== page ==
A Majority of Americans View Republican Party Unfavorably

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By Glynn Wilson

While 48 percent of the American public views the Democratic Party unfavorably at this time, according to the latest Gallup poll, a majority of Americans, 53 percent, rate the Republican Party unfavorably, which is going to make it difficult for Republican candidates to prevail in national elections for the foreseeable future.

The American public’s view of both major political parties is down from November 2012, when President Barack Obama won re-election, but the Republican rating is the lowest since May 2010.

While social networks and blogs are full of comments from people who wish a pox on the houses of both parties, the data shows that only 20 percent of the American public views both parties unfavorably. Only 12 percent view both parties favorably.


The poll comes at a time when Americans continue to express disenchantment with the major institutions of the U.S. political system, including Congress and the media.

Democratic Party Generally More Popular

The American public has typically seen the Democratic Party more favorably than the Republicans since Gallup first asked this question in 1992. The Democrats have an average favorability rating of 52 percent, while the Republicans average 46 percent.

“Clearly, both parties are currently underperforming relative to their historical averages — a trend that has been apparent for several years now,” Gallup says in its analysis.

The Republican Party’s favorable rating has generally been in the low 40s to high 30s since mid-2005 — “perhaps not coincidentally when President George W. Bush’s disapproval ratings began to move above 50 percent,” Gallup says.

Neither party has been viewed favorably by a majority of Americans for long since 2009, with the exception of a post-2012 election “victory bump” of 51 percent for the Democratic Party. Republicans last recorded a majority favorability rating of 51 percent came shortly after the start of Bush’s second term, in February 2005.

“The seven-percentage-point ‘favorability advantage’ that the Democratic Party now enjoys over its Republican rivals is in line with the average six-point Democratic gap measured since 1992,” Gallup says. “However, Americans have sometimes held a much more positive view of one party than the other. Often, lopsided favorable ratings for one party occurred around times of great upheaval at the ballot box or other significant political events.”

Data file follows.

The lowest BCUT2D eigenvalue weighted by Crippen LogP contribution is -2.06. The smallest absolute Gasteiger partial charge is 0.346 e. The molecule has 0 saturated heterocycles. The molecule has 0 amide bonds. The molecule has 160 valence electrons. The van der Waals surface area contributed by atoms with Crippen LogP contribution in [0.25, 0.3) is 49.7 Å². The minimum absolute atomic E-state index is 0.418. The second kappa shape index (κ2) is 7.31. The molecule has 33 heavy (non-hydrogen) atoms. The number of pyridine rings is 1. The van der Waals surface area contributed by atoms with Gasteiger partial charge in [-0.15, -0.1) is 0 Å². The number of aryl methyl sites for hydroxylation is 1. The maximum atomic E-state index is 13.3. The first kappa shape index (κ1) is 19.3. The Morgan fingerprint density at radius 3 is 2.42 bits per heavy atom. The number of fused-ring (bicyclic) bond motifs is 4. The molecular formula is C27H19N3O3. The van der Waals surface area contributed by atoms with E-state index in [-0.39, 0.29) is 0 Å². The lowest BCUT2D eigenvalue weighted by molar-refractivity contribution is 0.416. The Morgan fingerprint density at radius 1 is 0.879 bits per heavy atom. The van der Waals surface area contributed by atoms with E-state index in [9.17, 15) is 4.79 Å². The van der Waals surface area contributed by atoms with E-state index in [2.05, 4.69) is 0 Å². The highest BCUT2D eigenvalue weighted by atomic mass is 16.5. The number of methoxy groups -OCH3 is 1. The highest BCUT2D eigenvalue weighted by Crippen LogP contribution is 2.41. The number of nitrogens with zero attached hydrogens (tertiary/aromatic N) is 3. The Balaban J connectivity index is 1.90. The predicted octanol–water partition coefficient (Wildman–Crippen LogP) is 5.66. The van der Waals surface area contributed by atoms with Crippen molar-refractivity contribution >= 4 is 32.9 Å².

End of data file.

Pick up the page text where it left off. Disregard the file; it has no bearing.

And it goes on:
The Democratic Party held a 26-point favorability advantage over the Republican Party — the largest gap measured in Gallup’s trend line — in December 1998, which was likely a backlash against the impeachment proceedings brought by Republicans in Congress to try to unseat a popular President, Bill Clinton. Democrats also held a large favorability advantage over Republicans after Democrats took control of Congress in 2006 and captured the White House in 2008.

The Republicans’ largest advantages in favorable ratings over the Democratic Party have been far more modest by comparison — the highest being a 10-point edge in February 2005, just after Republican President Bush was re-elected and the Republicans firmly controlled Congress.


“Americans continue to view the Republican Party less favorably than the Democratic Party, but neither party musters a positive image among a majority of Americans,” Gallup concludes. “The Democrats’ current favorability lead over the Republicans is not unusual historically, and hardly assures a pending Democratic wave in 2014.”

Republicans had even lower favorability ratings in surveys shortly after the 2008 presidential election, Gallup says, “but regained their footing over the ensuing two years and routed the Democrats in the 2010 congressional elections.”

These depressed favorability ratings appear to be a continuation of a longer trend that has seen Americans sour on the two parties, Gallup says, while dismissing the chances of any third party from rising up and challenging them in national elections and projecting even lower voter turnout rates in the near future.

“It is not clear that a new political party could coalesce the dissatisfied and credibly challenge the major parties,” Gallup says. “More likely, should these low political party favorable ratings continue, the result may be declining voter participation rates — as in the presidential contest of 2012, which had lower turnout rates than the presidential elections of 2004 and 2008.”

Survey Methods

Results for this Gallup poll are based on telephone interviews conducted June 1-4, 2013, on the Gallup Daily tracking survey, with a random sample of 1,529 adults, aged 18 and older, living in all 50 U.S. states and the District of Columbia. For results based on the total sample of national adults, one can say with 95 percent confidence that the margin of sampling error is plus or minus 3 percentage points.

© 2013, Glynn Wilson. All rights reserved.

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